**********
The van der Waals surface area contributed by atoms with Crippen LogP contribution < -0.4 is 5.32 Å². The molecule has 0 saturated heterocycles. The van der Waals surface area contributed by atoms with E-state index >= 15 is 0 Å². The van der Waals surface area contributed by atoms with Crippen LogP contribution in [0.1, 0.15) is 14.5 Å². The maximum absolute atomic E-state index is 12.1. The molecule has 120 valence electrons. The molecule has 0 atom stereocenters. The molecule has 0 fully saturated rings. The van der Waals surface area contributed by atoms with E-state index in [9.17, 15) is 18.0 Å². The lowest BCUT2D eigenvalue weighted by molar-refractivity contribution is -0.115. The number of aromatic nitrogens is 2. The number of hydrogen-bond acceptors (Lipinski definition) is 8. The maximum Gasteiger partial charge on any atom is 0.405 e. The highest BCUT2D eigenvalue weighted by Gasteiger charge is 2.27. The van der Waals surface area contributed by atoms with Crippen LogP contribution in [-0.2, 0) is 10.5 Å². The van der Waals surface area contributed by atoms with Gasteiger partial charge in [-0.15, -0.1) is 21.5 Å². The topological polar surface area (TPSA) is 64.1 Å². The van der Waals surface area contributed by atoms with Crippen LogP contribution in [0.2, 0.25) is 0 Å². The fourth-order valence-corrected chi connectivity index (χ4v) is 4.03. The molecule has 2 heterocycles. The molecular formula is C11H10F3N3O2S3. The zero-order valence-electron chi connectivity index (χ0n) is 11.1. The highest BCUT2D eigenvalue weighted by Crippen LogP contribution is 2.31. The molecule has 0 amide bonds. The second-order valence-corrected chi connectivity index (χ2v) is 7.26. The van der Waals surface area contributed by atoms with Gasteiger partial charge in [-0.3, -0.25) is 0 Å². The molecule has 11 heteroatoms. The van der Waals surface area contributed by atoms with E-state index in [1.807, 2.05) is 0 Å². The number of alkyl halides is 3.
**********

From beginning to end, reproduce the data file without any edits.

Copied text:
The van der Waals surface area contributed by atoms with Crippen LogP contribution < -0.4 is 5.32 Å². The molecule has 0 saturated heterocycles. The van der Waals surface area contributed by atoms with E-state index >= 15 is 0 Å². The van der Waals surface area contributed by atoms with Crippen LogP contribution in [0.1, 0.15) is 14.5 Å². The maximum absolute atomic E-state index is 12.1. The molecule has 120 valence electrons. The molecule has 0 atom stereocenters. The molecule has 0 fully saturated rings. The van der Waals surface area contributed by atoms with E-state index in [9.17, 15) is 18.0 Å². The lowest BCUT2D eigenvalue weighted by molar-refractivity contribution is -0.115. The number of aromatic nitrogens is 2. The number of hydrogen-bond acceptors (Lipinski definition) is 8. The maximum Gasteiger partial charge on any atom is 0.405 e. The highest BCUT2D eigenvalue weighted by Gasteiger charge is 2.27. The van der Waals surface area contributed by atoms with Crippen LogP contribution in [-0.2, 0) is 10.5 Å². The van der Waals surface area contributed by atoms with Gasteiger partial charge in [-0.15, -0.1) is 21.5 Å². The topological polar surface area (TPSA) is 64.1 Å². The van der Waals surface area contributed by atoms with Crippen LogP contribution in [0.2, 0.25) is 0 Å². The fourth-order valence-corrected chi connectivity index (χ4v) is 4.03. The molecule has 2 heterocycles. The molecular formula is C11H10F3N3O2S3. The zero-order valence-electron chi connectivity index (χ0n) is 11.1. The highest BCUT2D eigenvalue weighted by Crippen LogP contribution is 2.31. The molecule has 0 amide bonds. The second-order valence-corrected chi connectivity index (χ2v) is 7.26. The van der Waals surface area contributed by atoms with Gasteiger partial charge in [-0.3, -0.25) is 0 Å². The molecule has 11 heteroatoms. The van der Waals surface area contributed by atoms with E-state index in [1.807, 2.05) is 0 Å². The number of alkyl halides is 3.